3. Use complex and varied language.  While the tone and cadence you use with babies and young children may have its own rhythm, you don’t need to always simplify the language.  Know that the use of new and interesting vocabulary is helping prepare your child for using that vocabulary later on. If you say something your child doesn’t understand her or she\ will be quick to ask for an explanation – that is just another literacy moment waiting to happen.
  4. Talk with your baby/child, not just to them.  Its important that children learn how language works, and part of that is understanding the taking turns of normal conversation.  Even with those early goos and coos you can engage in a conversation with baby which will eventually become complex conversations with your child.  Respond to your baby as if he or she were talking to you. There are no wrong ways to do this, just make sure you pause and give your baby/child a turn.  Imagine that coo was a question or comment: listen attentively, and respond in kind.  Have fun!
  5. Play with language.  Songs, poems, rhymes and riddles are a great way to puzzle out the complexities of language and always a hit for kids.  If you don’t know any “kid songs and rhymes” in your language, a quick trip to the local library or an online search can at the very least get you started.  And if “kids stuff” isn’t your thing, by all means feel free to share any rhymes and poems you enjoy that are not “kid centric”! Do what works for you.
  6. Join in your baby/child’s play.  Playing and talking with your 6 month old while she is putting a ball into a box over and over again or playing make-believe with your young child is a wonderful opportunity to enrich their language.  Put aside your worries and just immerse yourself in their play as often as you can knowing you are spending valuable time on your child’s budding biliteracy.  (By the way, this is a great time to add complex vocabulary to the interaction and introduce words they might not use on their own.)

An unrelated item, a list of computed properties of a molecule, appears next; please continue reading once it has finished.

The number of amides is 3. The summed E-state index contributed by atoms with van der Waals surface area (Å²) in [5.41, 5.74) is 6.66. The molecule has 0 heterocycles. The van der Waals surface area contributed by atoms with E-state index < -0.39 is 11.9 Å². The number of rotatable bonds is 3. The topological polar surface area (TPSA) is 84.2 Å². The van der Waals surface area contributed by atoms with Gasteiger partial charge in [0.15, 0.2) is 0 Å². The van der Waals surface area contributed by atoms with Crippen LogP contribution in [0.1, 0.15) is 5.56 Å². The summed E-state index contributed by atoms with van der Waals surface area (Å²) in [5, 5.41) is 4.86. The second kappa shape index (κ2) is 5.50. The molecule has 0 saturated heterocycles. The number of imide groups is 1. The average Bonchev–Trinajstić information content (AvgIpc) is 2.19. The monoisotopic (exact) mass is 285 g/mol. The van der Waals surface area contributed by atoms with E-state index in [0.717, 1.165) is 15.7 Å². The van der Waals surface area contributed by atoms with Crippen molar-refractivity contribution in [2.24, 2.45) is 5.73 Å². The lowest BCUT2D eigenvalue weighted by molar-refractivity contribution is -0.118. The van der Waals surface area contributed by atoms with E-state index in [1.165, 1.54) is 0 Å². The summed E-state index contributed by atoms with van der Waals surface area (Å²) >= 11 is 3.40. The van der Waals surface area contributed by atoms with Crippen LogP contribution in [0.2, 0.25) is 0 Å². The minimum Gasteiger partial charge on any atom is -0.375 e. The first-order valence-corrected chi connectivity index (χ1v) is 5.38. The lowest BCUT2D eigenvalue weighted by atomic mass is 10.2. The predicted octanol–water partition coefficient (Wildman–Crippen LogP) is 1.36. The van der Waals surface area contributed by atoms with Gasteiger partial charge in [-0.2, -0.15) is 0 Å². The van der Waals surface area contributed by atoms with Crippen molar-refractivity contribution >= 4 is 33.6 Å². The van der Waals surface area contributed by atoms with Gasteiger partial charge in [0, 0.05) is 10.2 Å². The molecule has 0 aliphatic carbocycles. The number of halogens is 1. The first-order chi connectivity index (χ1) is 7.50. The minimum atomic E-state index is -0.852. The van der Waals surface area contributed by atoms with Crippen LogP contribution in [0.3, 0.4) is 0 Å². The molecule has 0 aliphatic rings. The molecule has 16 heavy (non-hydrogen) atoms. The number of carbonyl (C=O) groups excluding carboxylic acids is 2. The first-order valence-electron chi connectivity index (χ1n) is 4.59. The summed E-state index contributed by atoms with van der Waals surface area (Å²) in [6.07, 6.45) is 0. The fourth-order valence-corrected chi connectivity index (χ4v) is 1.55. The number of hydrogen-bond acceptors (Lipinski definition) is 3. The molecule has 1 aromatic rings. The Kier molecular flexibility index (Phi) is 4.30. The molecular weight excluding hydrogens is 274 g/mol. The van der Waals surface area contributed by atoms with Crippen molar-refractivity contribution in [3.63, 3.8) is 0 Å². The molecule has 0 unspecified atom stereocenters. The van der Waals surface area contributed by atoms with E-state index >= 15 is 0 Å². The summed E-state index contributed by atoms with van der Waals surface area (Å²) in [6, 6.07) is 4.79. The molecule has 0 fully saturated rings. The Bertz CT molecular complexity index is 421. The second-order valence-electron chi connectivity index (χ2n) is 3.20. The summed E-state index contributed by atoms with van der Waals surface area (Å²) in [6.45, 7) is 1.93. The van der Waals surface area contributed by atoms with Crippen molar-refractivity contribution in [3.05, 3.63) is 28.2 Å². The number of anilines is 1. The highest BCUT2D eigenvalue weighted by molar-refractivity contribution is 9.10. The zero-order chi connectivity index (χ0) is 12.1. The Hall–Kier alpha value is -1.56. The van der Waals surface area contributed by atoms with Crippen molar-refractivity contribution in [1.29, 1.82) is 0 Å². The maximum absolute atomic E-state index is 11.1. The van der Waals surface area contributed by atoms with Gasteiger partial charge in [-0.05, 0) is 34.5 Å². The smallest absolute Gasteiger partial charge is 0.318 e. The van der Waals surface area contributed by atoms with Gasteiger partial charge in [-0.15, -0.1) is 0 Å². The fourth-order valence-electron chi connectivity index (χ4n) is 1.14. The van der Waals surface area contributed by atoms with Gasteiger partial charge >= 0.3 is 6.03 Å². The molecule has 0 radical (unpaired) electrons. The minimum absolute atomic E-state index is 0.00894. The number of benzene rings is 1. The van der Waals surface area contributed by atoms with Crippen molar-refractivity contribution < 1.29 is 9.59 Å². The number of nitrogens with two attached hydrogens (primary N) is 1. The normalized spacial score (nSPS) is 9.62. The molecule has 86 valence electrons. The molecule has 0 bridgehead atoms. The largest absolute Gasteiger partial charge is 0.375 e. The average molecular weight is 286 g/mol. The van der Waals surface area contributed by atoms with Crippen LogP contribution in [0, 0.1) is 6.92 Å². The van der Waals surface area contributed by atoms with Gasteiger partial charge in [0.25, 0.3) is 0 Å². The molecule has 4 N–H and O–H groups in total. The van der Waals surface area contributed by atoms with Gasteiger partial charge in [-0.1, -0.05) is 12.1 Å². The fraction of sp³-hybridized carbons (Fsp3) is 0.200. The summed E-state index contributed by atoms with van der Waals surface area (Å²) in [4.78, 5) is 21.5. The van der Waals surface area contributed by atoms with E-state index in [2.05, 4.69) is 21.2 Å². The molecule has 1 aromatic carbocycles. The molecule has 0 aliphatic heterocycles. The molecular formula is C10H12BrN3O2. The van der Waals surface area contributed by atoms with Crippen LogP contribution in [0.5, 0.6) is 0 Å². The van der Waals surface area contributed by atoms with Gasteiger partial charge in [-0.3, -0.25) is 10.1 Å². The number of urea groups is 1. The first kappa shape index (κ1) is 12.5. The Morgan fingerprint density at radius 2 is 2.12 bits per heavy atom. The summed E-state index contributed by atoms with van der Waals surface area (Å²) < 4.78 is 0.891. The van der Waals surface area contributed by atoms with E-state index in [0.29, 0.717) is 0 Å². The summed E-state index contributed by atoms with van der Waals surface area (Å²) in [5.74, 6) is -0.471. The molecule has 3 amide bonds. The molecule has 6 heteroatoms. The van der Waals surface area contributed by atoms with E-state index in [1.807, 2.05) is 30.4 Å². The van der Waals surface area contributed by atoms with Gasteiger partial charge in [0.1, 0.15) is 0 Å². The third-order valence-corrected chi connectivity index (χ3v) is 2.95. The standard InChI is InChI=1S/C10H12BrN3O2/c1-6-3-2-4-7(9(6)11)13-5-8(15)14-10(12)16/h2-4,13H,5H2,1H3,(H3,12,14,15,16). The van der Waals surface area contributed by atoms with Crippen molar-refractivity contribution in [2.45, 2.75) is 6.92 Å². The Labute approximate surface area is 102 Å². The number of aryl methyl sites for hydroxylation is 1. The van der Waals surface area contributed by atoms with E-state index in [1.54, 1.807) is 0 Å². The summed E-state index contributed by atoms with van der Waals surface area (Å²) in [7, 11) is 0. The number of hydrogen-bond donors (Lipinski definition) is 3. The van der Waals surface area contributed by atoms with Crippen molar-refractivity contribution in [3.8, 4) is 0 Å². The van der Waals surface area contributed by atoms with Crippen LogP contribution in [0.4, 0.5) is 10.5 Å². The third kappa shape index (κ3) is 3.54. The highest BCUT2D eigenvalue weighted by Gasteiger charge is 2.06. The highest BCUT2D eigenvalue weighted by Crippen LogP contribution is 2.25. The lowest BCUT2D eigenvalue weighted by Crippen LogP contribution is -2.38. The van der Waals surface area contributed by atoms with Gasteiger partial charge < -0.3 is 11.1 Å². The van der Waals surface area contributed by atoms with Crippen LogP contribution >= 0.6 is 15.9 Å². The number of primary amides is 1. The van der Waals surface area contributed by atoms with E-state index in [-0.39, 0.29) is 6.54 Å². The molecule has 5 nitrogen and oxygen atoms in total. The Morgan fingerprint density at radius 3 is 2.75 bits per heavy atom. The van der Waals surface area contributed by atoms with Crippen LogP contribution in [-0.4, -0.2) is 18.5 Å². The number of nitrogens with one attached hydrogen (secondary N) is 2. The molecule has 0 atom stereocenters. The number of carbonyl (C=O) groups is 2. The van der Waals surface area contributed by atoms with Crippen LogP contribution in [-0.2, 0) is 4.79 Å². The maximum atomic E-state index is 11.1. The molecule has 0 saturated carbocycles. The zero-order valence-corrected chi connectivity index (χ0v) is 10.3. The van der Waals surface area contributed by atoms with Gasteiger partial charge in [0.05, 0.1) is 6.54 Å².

7. Stick to your language pattern.  Don’t feel pressured to provide “balance” when giving input.  Stick to the language pattern you have chosen for your family and trust that they will develop proficiency in all languages – just make sure that all the input is rich and varied and consistent.  Know they may ebb and flow with proficiency in each language depending on your pattern but don’t let that scare you into changing a pattern that works for your family.
  8. Point out environmental print in your world.  As you drive around and go out in the community, talk about the signs and newspapers and other things you see.  Talk through making the grocery list or writing an email.  Show them literacy is all around.
  9. Encourage them to write and draw.  Once they are old enough put something in their reach, cover the table with paper and let them go crazy.  (I like to use small pieces of large crayons or “crayon rocks” to encourage natural use of the pencil grasp.)  Encourage their scribbles and let them explore making marks on the paper.  Those marks will eventually turn into shapes and letters and numbers.  Don’t stress over their formation.  Let them experiment and enjoy over these next few years.  Trust that they will learn the correct formation eventually and know that what you are cultivating now is love of language and love of writing.

How do you boost literacy in your household? Do you read to your bilingual children every day? Do you fill your bilingual children’s lives with a variety of literacy? Please share what works best in your household!